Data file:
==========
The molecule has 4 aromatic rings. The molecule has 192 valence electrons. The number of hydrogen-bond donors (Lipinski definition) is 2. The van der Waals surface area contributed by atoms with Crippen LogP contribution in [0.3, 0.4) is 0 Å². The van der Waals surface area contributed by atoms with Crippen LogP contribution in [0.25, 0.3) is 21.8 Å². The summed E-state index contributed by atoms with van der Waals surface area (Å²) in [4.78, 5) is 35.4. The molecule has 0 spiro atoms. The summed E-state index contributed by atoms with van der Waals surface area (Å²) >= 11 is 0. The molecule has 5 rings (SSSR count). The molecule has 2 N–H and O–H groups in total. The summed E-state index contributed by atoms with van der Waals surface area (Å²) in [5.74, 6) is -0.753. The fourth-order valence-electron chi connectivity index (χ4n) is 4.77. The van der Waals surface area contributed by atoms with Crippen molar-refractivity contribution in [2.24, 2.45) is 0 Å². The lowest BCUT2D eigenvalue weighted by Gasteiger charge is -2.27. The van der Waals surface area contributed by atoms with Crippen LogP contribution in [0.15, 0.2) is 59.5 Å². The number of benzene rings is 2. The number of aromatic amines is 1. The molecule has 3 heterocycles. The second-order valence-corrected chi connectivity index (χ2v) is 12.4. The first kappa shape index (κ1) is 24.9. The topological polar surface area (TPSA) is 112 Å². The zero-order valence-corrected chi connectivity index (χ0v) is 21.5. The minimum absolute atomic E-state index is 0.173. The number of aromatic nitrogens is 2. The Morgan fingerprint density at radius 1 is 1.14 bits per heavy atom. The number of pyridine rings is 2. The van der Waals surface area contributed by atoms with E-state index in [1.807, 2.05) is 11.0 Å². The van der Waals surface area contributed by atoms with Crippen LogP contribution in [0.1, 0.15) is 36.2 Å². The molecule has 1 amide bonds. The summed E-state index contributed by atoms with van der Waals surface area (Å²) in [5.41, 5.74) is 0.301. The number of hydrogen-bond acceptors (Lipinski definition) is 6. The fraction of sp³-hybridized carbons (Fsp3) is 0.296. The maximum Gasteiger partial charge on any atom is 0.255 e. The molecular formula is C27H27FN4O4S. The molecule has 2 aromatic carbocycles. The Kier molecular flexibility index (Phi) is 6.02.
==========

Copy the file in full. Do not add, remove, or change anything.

The molecule has 4 aromatic rings. The molecule has 192 valence electrons. The number of hydrogen-bond donors (Lipinski definition) is 2. The van der Waals surface area contributed by atoms with Crippen LogP contribution in [0.3, 0.4) is 0 Å². The van der Waals surface area contributed by atoms with Crippen LogP contribution in [0.25, 0.3) is 21.8 Å². The summed E-state index contributed by atoms with van der Waals surface area (Å²) in [4.78, 5) is 35.4. The molecule has 0 spiro atoms. The summed E-state index contributed by atoms with van der Waals surface area (Å²) >= 11 is 0. The molecule has 5 rings (SSSR count). The molecule has 2 N–H and O–H groups in total. The summed E-state index contributed by atoms with van der Waals surface area (Å²) in [5.74, 6) is -0.753. The fourth-order valence-electron chi connectivity index (χ4n) is 4.77. The van der Waals surface area contributed by atoms with Crippen molar-refractivity contribution in [2.24, 2.45) is 0 Å². The lowest BCUT2D eigenvalue weighted by Gasteiger charge is -2.27. The van der Waals surface area contributed by atoms with Crippen LogP contribution in [0.15, 0.2) is 59.5 Å². The number of benzene rings is 2. The number of aromatic amines is 1. The molecule has 3 heterocycles. The second-order valence-corrected chi connectivity index (χ2v) is 12.4. The first kappa shape index (κ1) is 24.9. The topological polar surface area (TPSA) is 112 Å². The zero-order valence-corrected chi connectivity index (χ0v) is 21.5. The minimum absolute atomic E-state index is 0.173. The number of aromatic nitrogens is 2. The Morgan fingerprint density at radius 1 is 1.14 bits per heavy atom. The number of pyridine rings is 2. The van der Waals surface area contributed by atoms with E-state index in [1.807, 2.05) is 11.0 Å². The van der Waals surface area contributed by atoms with Crippen LogP contribution in [0.1, 0.15) is 36.2 Å². The molecule has 1 amide bonds. The summed E-state index contributed by atoms with van der Waals surface area (Å²) in [5.41, 5.74) is 0.301. The number of hydrogen-bond acceptors (Lipinski definition) is 6. The fraction of sp³-hybridized carbons (Fsp3) is 0.296. The maximum Gasteiger partial charge on any atom is 0.255 e. The molecular formula is C27H27FN4O4S. The molecule has 2 aromatic carbocycles. The Kier molecular flexibility index (Phi) is 6.02.